LIBERAL, National and Labor parliamentarians, including all Gippsland MPs, united last week to back Victoria's timber industry.
The MPs have formed a bipartisan parliamentary support group for the forest and wood products industry, which was launched at a function at Parliament House on Tuesday evening.
Convened by the Narracan MLA Gary Blackwood, and Ripon MLA Joe Helper, the group was formally launched by the Agriculture Minister Peter Walsh, who has responsibility for forestry.
About 40 MPs and 100 industry representatives attended the event.
All Gippsland parliamentarians are members of the group: Mr Blackwood, Deputy Premier and Gippsland South MLA Peter Ryan, Morwell MLA Russell Northe, Gippsland East MLA Tim Bull and Eastern Victoria MLCs Peter Hall, Phil Davis and Matt Viney. Also a member is the Shadow Minister for Agriculture, Water and Resources, John Lenders, who was born in Warragul and educated in Drouin and Trafalgar.
Mr Helper was the agriculture minister in the last Labor state government.
Forestry is a key industry in Gippsland, which forms the backbone of the Victorian timber sector, both native forest and plantation. According to the Victorian Association of Forest Industries, the industry produces more than $400 million in sawlogs each year, generates $7.8 billion in sales and services income, and directly employs 24,000 people, both in regional areas and Melbourne.
VAFI chief executive Lisa Marty said forestry and the industries that rely on it for wood and paper products had too often been subject to political debate without the appropriate understanding needed to make decisions about such an important part of the economy.
''The products we produce are renewable and store carbon,'' she said.
The keynote speaker Paul Klymenko, chief executive of environment group Planet Ark, spoke about the importance of using forest and wood products as a sustainability resource.
Mr Blackwood, who is also the Parliamentary Secretary for Forestry and Fisheries, said the high attendance at the launch was a strong sign that MPs from all major parties recognised the importance of the industry.
Mr Helper also praised the bipartisan nature of the group, but said Labor still retained the right to disagree on certain aspects of government policy.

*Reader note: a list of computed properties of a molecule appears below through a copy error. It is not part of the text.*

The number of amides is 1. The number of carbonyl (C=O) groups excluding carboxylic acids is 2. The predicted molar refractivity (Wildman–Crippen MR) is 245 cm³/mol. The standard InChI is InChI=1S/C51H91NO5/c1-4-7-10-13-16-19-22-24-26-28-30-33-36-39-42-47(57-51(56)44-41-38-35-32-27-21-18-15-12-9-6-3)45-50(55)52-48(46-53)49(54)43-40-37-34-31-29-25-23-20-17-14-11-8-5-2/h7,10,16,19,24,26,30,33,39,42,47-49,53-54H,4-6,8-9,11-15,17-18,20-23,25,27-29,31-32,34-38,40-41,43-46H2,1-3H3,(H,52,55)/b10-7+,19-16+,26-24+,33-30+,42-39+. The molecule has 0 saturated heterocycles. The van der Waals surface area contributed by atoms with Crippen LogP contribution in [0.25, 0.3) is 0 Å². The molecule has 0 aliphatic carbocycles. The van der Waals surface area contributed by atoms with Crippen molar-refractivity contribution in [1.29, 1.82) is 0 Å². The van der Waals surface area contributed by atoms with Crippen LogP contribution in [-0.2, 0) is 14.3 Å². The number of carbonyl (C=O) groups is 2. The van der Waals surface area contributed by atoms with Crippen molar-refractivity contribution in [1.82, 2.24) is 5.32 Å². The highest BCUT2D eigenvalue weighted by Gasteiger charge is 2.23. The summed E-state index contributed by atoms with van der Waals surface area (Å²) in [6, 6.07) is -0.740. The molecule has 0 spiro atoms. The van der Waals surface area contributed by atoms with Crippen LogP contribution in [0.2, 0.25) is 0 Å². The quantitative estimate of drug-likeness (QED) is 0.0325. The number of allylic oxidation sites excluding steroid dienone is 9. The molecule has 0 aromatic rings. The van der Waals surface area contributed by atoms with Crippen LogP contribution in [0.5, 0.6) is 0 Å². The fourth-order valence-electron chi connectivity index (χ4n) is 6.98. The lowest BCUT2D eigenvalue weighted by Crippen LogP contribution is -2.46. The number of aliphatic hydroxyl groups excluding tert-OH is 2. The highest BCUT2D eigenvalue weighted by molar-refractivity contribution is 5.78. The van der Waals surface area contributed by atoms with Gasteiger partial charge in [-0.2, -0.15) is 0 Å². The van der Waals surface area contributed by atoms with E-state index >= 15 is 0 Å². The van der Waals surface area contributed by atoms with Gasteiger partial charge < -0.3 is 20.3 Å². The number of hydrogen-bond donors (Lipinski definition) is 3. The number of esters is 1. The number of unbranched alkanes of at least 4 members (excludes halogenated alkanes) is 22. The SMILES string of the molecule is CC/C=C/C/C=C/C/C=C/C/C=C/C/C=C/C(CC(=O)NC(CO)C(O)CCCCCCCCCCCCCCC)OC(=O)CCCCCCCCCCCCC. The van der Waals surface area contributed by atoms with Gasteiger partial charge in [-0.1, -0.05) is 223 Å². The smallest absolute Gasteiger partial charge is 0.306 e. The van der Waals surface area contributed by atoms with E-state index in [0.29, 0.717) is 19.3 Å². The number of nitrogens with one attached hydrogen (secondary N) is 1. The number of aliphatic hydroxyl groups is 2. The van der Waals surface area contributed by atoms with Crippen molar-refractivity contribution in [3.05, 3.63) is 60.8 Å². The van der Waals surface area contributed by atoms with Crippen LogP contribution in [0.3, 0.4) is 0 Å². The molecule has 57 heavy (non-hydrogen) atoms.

''Victoria manages its forests to world's best standards. It is great to see Victoria's elected representatives out in force, and choosing to engage with the industry,'' he said.
The ALP has been accused in the past of sacrificing rural jobs for Green votes in the city. The Bracks' government stopped logging in the Otways at the 2003 election despite timber harvesting there being deemed sustainable under the West regional forest Agreement. Also, at the 2007 election, the Bracks' government added 40,000 hectares of forest to reserves in east Gippsland without offering industry any other forest as compensation.
Mr Lenders told the Gippsland Times that Labor had not yet finalised its timber policy for the next election.
''This year is a listening year,'' he said. However, a policy would be put in place next year before the elections scheduled for the end of November.
Mr Lenders said the party was conscious of the need for jobs in regional Victoria.
''We realise the industry has to have sufficient resource to do what it needs to do and that is more than plantations. We have to finalise that,'' he said.
Value-adding to the resource was a key way to generate jobs.
Mr Lenders said the starting point for the policy would be the timber industry strategy the party took to the last state election.
''This had a number of priorities, such as the review of VicForests, but we have a right to develop new policies if circumstances change," he said.
The State Government is working to put in place its timber industry strategy, launched in December 2011. Its features include giving industry greater resource security through long-term contracts of up to 20 years; compensation for industry if future government policy changes affect timber supply; greater autonomy for VicForests; and a renewed emphasis on biodiversity conservation through surveys and monitoring.
* Philip Hopkins is a former Age business journalist and Gippsland journalist who will be writing occasional articles for the Gippsland Times.